Kadyrov assembled a team of veterans from his Russian Premier League club Terek Grozny plus Bulgaria coach Lothar Matthaus and his fellow former German international Oliver Kahn, who lost 6-4 to the Brazilian stars.
"Today's game was a show, we wanted people to understand, through football, that we are a peaceful nation," the barrel-chested 34-year-old told reporters in the Chechen capital.
Hundreds of jubilant fans screamed "Ramzan!" and "Chechnya!" in their native Chechen language as Kadyrov, clad in a long-sleeved red shirt with the Terek emblem, ran onto the field sporting his iconic ginger beard.
The Kremlin-backed leader said he had lost 5-6 kg in order to play as captain for the whole game, which was free to attend.
Dunga, who coached the 2010 World Cup team, and fellow Brazilian Romario were presented with traditional Chechen bread before joining Bebeto, Rai, Cafu, Elber, Denilson, Andre Cruz, Ze Mario, Roque Junior, Djalminha and Zetti on the field.
"Having such a team (Brazil) here is important not only for Chechnya, but for all of Russia," said Kadyrov, who danced the Caucasus lezginka dance in his soccer kit during halftime on the field.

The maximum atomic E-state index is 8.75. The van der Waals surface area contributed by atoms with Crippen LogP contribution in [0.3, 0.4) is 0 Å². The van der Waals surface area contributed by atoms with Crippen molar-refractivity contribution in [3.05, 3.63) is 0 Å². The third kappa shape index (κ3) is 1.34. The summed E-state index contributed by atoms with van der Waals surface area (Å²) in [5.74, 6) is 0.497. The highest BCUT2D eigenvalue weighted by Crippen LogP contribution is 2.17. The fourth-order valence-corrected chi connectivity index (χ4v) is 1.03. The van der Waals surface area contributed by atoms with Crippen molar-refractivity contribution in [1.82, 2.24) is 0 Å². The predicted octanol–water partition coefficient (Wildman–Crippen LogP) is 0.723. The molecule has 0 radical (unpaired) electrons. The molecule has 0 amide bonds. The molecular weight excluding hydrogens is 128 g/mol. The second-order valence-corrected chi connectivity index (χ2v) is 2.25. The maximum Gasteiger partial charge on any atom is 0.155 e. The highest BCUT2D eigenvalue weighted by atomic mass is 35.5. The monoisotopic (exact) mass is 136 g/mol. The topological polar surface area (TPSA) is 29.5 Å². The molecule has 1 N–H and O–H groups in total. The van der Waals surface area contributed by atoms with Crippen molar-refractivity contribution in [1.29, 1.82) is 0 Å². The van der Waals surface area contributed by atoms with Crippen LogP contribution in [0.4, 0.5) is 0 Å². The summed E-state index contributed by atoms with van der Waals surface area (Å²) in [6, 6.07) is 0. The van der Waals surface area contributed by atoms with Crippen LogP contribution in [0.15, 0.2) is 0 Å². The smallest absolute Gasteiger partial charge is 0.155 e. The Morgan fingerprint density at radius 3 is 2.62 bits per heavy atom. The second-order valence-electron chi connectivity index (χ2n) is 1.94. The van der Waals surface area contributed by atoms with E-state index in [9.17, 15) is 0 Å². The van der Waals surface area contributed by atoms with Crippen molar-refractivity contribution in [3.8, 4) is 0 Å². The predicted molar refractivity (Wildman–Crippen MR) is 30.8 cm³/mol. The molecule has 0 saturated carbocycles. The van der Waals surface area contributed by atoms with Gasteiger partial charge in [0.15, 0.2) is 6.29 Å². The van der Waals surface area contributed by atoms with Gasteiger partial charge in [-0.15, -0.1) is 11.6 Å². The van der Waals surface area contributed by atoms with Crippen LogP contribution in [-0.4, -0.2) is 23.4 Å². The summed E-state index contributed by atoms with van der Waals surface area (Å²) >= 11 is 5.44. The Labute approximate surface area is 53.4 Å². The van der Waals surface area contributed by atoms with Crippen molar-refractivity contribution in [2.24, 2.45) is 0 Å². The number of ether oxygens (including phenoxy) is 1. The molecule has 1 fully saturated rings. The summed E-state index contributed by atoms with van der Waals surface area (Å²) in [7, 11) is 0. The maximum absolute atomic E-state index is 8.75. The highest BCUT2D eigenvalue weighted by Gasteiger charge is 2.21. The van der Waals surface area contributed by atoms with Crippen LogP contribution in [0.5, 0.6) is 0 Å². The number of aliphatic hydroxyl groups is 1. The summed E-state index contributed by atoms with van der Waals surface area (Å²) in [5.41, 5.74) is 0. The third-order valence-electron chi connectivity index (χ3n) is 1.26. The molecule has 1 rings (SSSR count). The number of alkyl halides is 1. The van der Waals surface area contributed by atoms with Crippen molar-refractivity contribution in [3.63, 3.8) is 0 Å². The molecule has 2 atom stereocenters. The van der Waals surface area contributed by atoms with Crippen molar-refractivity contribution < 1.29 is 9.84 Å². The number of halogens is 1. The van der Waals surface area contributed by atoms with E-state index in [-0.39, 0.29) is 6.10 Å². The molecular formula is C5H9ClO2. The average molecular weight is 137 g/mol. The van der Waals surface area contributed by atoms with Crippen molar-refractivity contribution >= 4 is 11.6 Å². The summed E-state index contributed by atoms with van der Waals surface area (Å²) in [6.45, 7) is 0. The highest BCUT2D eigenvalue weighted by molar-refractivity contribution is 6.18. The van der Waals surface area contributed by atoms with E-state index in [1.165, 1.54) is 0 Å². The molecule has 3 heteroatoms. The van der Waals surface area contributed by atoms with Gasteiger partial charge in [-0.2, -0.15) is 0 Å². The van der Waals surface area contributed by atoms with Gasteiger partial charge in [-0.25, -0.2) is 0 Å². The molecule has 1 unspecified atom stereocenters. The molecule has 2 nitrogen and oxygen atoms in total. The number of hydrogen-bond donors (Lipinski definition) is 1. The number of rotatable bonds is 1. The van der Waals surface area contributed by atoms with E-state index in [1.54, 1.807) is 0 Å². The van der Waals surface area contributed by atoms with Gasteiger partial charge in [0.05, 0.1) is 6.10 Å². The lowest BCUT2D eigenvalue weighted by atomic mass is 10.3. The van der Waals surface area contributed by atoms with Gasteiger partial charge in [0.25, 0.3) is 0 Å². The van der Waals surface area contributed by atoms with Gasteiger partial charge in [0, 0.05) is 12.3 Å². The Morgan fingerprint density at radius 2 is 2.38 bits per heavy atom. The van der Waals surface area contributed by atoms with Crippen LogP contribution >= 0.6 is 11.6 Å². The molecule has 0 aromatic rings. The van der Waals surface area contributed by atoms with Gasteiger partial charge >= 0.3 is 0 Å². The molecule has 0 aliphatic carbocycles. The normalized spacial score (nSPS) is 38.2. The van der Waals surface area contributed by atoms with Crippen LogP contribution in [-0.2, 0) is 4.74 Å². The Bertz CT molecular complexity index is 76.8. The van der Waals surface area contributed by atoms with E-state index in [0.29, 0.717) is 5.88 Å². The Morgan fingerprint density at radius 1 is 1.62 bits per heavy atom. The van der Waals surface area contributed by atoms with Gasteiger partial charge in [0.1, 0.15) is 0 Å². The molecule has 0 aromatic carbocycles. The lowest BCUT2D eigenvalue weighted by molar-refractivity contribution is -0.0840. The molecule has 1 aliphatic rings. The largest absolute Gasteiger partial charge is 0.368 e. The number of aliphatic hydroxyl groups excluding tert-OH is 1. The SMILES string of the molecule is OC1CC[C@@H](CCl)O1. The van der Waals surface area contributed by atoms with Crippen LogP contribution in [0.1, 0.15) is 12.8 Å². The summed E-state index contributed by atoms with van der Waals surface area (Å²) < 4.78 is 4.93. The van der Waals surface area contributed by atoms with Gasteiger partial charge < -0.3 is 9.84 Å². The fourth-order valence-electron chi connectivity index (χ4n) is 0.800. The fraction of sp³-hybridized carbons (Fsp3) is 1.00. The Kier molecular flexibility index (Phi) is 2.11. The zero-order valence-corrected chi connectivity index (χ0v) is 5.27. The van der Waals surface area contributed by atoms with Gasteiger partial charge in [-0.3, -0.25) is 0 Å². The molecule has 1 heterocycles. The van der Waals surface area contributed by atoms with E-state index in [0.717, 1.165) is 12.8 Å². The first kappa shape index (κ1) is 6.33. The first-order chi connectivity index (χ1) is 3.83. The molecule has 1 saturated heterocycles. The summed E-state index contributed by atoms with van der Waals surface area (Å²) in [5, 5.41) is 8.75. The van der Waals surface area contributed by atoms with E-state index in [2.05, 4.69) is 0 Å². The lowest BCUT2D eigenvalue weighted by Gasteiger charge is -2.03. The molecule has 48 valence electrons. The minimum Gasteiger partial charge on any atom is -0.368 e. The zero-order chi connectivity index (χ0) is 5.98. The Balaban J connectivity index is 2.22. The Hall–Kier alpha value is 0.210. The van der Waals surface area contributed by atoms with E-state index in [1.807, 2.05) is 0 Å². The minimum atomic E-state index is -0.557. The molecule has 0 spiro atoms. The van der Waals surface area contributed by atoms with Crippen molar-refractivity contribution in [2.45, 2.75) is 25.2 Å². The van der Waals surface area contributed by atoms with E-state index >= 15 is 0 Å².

Former Brazil full-back Roberto Carlos, who made his debut last week for Anzhi Makhachkala, a Russian Premier League club in neighbouring Dagestan, also played while pop singer Lara Fabian performed at a nearby concert.
A decade after Russian troops drove separatists out of power in the second of two wars in Chechnya, an Islamist insurgency is bubbling in the mainly Muslim North Caucasus where rebels want to carve out a separate state with Sharia law.
Though violence has quelled somewhat in Chechnya, other North Caucasus provinces such as Dagestan are plagued by shootings, suicide bombs and grenade attacks in an insurgency that claimed 1,000 lives last year.
Local leaders and fans are now looking upon football as a fresh way to pacify the region.
Kadyrov has been basking in the limelight since appointing former Dutch great Ruud Gullit as Terek coach earlier this year.
Though Russia did not qualify for the 2010 World Cup, the country is passionate about football and won the right to host the world's biggest sporting event in 2018.
Kadyrov has proposed adding Grozny to the list of 13 host cities for the 2018 edition but Russia is unlikely to bring any matches to the North Caucasus.
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